Orchestration, Choreography and Choreostration

by Jim Alateras

I don't really subscribe to the distinction between orchestration and choreography. For me the distinction is purely academic and provides little value in the practical world. Stefan Tikov's blog entry on Choreography vs. Orchestration is a good entry point into the subject.

The two terms have concise and distinct meaning in the English language but they are used very loosely in computer science (particularly in respect to web services and BPMS). In fact there is so much overlap in our definition of orchestration and choreography that it only serves to confuse the market.

There are four specifications, namely BPEL, BPML,. WS-CDL and WSCI, which potentially fall into the orchestration and choreography bucket. From this group of specification I have noted the following, not so interesting point. The Web Services Choreography Description Language specification makes no mention of orchestration but makes extensive use of choreography. The Business Process Execution Language specification mentions neither orchestration or choreography. Finally, the Business Process Modeling Language specification makes a single reference to choreography (via a link to the WSCI specification).

There is so much overlap between the specification that we could merge them all into a single specification, dispense with one of the terms or come up with a complete new term like choreostration, without disrupting the market. In the vendor space no one is currently supporting WS-CDL or WSCI and there are only a handful supporting either BPEL or BPML (actually only one that I know off supports BPML).

In the customer space who is going to purchase an orchestration engine without so called choreography capabilities or visa versa. Maybe those that will buy a workflow system without BPMS capabilities.


2005-03-17 17:03:10
Connected, but not overlapping
Hi Jim!

In my mind, orchestration and choreography are connected but don't necessarily overlap. If choreography describes the externally visible behavior of interacting systems (e.g. interfaces), orchestration is the means by which the systems are driven to achieve intended results. The key distinction being that orchestration implies a goal and possibly many decisions to realize that goal whereas choreography represents an array of choices and the consequences of making those choices.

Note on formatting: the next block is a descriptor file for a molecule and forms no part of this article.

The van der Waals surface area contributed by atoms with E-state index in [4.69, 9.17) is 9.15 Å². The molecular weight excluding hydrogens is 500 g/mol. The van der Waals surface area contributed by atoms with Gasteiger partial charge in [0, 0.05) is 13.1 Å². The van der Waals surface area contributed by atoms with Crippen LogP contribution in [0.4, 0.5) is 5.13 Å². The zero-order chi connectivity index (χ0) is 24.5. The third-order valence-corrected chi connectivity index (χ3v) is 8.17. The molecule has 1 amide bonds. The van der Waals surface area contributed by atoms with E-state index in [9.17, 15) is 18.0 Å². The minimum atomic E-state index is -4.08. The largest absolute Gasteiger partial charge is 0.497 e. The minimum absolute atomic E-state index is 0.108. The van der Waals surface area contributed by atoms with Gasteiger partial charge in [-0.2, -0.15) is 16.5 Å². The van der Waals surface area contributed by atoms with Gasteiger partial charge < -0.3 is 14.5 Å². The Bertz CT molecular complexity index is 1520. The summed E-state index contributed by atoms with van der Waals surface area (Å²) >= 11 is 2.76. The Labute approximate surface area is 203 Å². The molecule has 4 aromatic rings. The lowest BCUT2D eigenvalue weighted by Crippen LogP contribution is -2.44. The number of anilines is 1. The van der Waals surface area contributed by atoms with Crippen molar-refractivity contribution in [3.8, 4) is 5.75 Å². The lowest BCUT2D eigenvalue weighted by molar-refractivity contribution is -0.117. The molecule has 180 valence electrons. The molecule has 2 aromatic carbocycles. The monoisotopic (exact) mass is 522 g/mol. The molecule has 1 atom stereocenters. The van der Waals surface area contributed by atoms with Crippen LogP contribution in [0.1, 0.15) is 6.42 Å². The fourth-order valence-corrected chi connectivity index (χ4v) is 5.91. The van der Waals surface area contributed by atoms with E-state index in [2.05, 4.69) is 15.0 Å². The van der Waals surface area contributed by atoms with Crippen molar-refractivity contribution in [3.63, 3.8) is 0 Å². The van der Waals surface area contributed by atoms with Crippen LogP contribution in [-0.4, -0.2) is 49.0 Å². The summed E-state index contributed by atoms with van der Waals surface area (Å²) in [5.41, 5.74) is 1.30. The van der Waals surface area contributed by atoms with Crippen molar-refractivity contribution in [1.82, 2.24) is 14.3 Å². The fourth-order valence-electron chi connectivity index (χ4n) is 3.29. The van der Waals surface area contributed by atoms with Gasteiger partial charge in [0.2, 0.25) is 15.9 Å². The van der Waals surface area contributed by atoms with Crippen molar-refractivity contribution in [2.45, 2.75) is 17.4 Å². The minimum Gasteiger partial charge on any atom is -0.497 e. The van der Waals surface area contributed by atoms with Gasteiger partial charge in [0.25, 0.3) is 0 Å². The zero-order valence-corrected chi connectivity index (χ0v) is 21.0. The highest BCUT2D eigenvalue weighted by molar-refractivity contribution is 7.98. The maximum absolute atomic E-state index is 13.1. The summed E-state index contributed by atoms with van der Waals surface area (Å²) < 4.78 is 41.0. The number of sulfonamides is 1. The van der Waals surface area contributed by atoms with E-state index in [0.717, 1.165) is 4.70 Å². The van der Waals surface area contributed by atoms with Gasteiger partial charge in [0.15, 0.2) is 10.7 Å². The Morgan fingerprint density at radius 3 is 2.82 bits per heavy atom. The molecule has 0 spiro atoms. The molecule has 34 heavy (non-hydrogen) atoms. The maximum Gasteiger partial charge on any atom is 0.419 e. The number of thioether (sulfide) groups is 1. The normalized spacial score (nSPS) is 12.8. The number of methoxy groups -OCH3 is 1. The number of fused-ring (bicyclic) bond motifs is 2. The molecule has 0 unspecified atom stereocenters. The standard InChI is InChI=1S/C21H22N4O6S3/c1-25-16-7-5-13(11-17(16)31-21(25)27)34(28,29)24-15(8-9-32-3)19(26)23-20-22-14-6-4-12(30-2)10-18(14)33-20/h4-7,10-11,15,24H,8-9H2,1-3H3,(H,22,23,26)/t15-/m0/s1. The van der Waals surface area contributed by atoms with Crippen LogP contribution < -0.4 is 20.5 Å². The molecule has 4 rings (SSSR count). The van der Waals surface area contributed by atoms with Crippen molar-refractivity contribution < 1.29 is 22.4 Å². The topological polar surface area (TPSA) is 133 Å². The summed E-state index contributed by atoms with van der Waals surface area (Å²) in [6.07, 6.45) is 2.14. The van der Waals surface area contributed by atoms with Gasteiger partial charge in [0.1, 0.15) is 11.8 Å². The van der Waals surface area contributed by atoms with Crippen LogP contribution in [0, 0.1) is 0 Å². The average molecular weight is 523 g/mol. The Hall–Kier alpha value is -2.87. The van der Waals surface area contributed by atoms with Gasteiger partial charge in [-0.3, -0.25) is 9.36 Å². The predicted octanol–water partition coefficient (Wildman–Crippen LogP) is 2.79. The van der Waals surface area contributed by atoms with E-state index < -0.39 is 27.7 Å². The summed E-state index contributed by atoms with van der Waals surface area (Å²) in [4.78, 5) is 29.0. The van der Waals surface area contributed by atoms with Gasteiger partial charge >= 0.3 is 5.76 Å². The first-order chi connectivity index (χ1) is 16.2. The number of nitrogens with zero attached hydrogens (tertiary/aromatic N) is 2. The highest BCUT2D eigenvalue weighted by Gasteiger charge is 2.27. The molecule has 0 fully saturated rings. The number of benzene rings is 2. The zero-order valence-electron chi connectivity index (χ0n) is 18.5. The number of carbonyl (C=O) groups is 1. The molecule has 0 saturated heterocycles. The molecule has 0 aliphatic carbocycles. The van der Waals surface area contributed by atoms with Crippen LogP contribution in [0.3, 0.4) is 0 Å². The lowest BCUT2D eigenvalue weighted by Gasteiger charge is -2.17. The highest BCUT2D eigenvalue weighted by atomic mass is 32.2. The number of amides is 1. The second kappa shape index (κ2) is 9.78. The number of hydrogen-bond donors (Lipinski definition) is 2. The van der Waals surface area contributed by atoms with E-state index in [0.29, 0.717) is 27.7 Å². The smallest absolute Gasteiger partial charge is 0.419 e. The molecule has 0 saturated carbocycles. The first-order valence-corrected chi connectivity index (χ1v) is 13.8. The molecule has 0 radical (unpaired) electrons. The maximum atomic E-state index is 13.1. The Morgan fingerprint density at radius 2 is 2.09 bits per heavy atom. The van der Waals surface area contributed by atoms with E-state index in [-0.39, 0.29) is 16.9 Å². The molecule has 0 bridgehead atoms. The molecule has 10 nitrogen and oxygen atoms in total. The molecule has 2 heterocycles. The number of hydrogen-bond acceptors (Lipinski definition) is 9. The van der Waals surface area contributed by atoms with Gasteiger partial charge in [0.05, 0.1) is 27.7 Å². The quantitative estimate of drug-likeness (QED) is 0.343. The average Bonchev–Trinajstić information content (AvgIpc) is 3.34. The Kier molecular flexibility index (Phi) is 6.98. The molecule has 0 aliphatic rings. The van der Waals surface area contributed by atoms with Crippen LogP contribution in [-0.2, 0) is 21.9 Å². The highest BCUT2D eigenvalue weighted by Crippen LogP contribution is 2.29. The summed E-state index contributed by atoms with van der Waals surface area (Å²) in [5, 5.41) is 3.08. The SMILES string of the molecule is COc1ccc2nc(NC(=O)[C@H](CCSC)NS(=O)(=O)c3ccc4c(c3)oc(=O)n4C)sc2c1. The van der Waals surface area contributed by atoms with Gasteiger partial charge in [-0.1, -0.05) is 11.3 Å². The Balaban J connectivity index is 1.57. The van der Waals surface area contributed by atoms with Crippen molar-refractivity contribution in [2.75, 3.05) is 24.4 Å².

Following this definition, BPEL achieves both by being able to describe both process abstracts and executable processes. BPML also does both while WS-CDL and WSCI focus on choreography; no surprise there.

I agree that customers want both orchestration and choregraphy. What is bread without butter?


2005-04-20 14:54:05
Re: Orchestration and Choreography
Dear Jim,

I feel I should defend our use of "orchestration" and "choroegraphy" within the WS Choreography WG. As well as correct a few factual errors.

We have *never* used these terms as a formal description of what WS-CDL is all about. Like all human language metaphor is a very powerful way of explaining things even when there is not an exact match. Thus far the use of the terms and the explanations proffered have served us well. Most people *get it*.

As far as factual errors are concerned WSCI is not a standard and was only a working note (WSCL too). WS-CDL is subject to a standardization process and has no relationship to WSCI at all. WSCI was left on the shelf as a historical footnote.

There is at least one implementation of WS-CDL and I admit it is very new (from www.pi4tech.com). This is being used by a number of users today and it will become public in May 2005.

I do agree that you need both "choreography" and "orchestration". What you need is to describe (what WS-CDL does) and then encode and execute (what WS-BPEL does). So as a user I would expect them to work together as indeed they will do.


Steve Ross-Talbot
co-Chair W3C Choreography WG
Chair W3C Web Service